HERALD WEEKLY ISSUE 596: 29 December2011

Cook Islands Memories
Last week, CITV began screening a four part look back at an earlier period of our history under the title of “Cook Islands Memories.”
The series which deals with everyday life and events on Rarotonga and some outer islands during the period from 1956-1965, was made possible due to film footage taken by NZ government administrator Bob McEwan during his tenure here as the Director of the Teachers Training College in Nikao.
The original film was shot in colour by a standard 8mm movie camera at what appears to be 16 frames per second. By contrast, modern films are shot at 24 frames per second. The original, silent film was converted to two VHS video tapes with subtitles added and was donated to CITV by Bob’s daughter Margaret when she visited Rarotonga several years ago. CITV then converted the tapes to digital format for showing on TV.
While the colour in parts of the footage has faded over the years, much of the content-people and scenes, remains clearly identifiable.
The footage has no commentary, just background music, some of it from that era.
Cook Islands Memories then, is a memoir of the unique heritage of our country. Depicting the life events of that period of time. As we are viewing it, we can actually reflect back on the past and the changes that have been made to suit the modern era. One example is our style of dancing. Compared to the dancing patterns of today, back then, simple hand gestures and a few movements of the feet made up an entire dancing routine. They weren’t as flamboyant with their actions as dancers are in this decade. The one aspect that has certainly evolved is costume. If you observe closely, you will notice that the midriff area of the female dancers is completely concealed. Nowadays, the body of a female dancer is proudly put on display for the public, especially the tourist, to see.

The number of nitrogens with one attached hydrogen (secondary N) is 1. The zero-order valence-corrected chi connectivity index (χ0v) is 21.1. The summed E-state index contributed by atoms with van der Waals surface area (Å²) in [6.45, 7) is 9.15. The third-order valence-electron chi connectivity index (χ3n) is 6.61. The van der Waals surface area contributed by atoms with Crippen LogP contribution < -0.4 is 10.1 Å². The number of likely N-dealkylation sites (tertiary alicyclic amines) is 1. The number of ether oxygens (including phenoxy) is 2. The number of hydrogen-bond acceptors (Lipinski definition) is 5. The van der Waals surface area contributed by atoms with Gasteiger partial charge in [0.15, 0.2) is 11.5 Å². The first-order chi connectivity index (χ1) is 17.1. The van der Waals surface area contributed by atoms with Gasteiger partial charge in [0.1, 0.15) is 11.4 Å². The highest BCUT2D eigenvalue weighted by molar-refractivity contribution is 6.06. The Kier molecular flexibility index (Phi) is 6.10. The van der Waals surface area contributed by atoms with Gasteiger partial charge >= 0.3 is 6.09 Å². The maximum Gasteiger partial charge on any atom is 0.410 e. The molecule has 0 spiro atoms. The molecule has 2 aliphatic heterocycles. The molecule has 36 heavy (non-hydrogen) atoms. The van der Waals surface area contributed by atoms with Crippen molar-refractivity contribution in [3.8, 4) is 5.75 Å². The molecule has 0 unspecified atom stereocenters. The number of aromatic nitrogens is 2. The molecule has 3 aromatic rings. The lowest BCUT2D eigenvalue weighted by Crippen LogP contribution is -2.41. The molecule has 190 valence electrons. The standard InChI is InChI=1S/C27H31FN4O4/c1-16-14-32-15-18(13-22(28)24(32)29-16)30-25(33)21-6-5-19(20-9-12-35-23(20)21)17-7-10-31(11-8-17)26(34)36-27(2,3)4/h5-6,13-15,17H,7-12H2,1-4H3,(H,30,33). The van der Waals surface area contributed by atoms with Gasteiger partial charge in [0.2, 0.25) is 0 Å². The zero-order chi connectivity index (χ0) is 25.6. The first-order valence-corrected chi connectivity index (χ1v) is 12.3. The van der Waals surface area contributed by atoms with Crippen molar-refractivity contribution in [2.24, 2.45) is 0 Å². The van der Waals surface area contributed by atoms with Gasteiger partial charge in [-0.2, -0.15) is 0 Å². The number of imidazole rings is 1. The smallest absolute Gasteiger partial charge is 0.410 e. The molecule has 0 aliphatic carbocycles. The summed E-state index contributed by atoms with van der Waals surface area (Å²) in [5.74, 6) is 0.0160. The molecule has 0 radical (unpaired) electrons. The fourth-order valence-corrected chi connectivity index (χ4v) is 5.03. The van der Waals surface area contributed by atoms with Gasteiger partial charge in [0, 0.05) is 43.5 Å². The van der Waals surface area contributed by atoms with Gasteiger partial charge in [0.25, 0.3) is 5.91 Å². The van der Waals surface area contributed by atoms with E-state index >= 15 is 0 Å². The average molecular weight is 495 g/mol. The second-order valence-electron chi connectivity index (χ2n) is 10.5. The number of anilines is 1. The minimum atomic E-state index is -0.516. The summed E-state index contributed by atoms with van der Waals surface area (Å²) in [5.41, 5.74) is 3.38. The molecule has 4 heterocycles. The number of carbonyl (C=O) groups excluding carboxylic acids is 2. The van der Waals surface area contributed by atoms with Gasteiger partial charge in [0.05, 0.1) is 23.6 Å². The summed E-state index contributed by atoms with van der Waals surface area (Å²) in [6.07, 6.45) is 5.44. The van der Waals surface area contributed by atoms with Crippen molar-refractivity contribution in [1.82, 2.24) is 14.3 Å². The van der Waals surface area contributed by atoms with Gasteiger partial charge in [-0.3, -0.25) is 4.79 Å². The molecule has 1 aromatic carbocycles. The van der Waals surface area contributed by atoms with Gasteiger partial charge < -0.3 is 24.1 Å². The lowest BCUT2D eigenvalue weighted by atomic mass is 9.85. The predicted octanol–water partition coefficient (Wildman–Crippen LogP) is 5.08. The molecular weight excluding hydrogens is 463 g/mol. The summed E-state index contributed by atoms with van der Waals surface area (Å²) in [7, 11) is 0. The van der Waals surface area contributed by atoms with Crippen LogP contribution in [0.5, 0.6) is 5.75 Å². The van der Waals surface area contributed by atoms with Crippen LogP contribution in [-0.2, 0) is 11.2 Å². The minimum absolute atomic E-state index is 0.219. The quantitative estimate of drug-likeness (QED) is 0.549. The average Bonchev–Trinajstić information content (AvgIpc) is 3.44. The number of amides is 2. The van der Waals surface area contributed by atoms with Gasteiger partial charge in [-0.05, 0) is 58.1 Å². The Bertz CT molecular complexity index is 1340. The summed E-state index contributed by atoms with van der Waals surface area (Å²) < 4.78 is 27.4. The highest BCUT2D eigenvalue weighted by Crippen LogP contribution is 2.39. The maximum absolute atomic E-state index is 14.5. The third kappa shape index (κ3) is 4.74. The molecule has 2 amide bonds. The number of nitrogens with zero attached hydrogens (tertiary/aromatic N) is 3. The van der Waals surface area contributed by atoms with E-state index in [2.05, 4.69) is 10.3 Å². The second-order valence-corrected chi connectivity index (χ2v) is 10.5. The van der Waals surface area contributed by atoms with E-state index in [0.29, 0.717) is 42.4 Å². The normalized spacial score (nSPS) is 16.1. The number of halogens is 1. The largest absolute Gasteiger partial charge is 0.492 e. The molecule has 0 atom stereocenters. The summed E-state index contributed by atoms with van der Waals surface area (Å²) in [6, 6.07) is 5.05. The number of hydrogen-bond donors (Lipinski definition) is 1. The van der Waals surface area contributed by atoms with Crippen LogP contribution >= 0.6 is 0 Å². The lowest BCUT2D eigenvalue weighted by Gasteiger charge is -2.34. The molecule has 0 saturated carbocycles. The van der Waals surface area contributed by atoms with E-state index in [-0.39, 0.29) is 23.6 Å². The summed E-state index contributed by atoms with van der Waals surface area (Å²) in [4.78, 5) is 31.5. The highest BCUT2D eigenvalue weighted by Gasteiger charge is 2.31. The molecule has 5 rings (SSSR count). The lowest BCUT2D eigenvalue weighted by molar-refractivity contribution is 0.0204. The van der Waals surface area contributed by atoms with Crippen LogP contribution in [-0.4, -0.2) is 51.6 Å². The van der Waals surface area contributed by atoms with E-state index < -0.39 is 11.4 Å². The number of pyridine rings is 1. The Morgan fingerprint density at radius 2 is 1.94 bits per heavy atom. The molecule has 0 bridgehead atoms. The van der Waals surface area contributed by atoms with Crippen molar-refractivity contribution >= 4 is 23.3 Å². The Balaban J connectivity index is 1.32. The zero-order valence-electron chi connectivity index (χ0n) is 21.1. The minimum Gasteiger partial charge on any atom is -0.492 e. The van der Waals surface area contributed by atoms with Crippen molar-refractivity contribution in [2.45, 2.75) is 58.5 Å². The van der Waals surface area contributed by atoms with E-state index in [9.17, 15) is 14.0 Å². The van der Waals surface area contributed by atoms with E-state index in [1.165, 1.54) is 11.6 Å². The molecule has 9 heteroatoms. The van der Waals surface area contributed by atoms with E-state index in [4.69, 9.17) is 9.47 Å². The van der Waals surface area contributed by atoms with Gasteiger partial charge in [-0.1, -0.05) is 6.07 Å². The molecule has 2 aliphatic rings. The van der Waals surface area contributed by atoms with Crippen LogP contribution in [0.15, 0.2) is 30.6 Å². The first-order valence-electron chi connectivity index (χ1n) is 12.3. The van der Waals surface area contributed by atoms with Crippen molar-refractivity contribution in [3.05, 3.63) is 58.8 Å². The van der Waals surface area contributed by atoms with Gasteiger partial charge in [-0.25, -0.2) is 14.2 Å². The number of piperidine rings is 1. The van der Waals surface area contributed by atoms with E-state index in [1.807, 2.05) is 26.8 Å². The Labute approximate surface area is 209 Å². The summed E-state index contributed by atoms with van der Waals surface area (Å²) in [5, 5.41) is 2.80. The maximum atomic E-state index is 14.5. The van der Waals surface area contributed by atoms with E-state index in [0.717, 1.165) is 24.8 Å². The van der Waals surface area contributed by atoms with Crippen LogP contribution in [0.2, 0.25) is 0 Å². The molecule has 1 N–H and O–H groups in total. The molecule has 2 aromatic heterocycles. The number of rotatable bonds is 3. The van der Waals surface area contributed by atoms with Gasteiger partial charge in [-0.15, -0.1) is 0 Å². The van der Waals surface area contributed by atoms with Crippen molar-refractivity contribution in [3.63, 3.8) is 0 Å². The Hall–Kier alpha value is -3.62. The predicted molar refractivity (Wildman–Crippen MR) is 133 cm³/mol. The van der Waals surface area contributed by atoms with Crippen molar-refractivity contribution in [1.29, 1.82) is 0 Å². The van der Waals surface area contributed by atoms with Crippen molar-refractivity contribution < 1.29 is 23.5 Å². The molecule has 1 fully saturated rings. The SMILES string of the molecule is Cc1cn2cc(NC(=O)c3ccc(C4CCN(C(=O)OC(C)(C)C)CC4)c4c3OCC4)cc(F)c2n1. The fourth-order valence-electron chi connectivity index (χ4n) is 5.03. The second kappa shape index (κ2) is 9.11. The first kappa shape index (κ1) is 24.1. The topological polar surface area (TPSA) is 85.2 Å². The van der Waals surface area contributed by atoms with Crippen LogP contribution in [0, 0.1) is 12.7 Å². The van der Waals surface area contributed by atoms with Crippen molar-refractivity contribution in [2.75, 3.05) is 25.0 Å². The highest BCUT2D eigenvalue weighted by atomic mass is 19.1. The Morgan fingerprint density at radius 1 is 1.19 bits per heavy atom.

Another item that has been changing drastically is our traditional sports. Although it is possible to see some traditional sports events (on the rare occasion) such as the Manea Games, it is not an everyday thing, whereas in the past, you’d see young chaps everywhere, walking on tall stilts called roro. It was a part of their everyday life, but now, it is just viewed as a form of entertainment.
Music is another factor that has captured the interest of many viewers. Although a small fraction of the songs played are songs of that era, viewers may be surprised that most of the songs are from today. There are a variety of artists, such as Sweet, Sour & Cream, Apiti Nicholas and the instrumental sounds of Bobby Browne and Te Manava Dance Group, whose music has been used in the editing of the program.
Cook Islands Memories has been split into four major episodes, all based on separate topics. The first two episodes are mainly about Rarotonga, while the third and fourth episodes reflect on education and Bob McEwan’s ventures to the outer islands. Watching this is truly an educational experience and a gives the viewer an opportunity to reflect back on the past, which might give an outlook of our future.
The series is fronted by Shona Pitt who provides an introduction and credit for the editing, sound and finishing touches goes to CITV’s Julie Taripo-Sheddon who did a wonderful job matching the music of today with the gestures and movements of yesterday. -Norma Ngatamariki

Herald Issue 554 09 March
- Norm exposes Trio of Doom
- Briefs from PM’s media conference Tuesday
- Tourism Industry ponders $5 million draft strategy
- Norman George resigns from Cook Islands Party
- Letter of Resignation from CIP
- Norman selfish says Prime Minister

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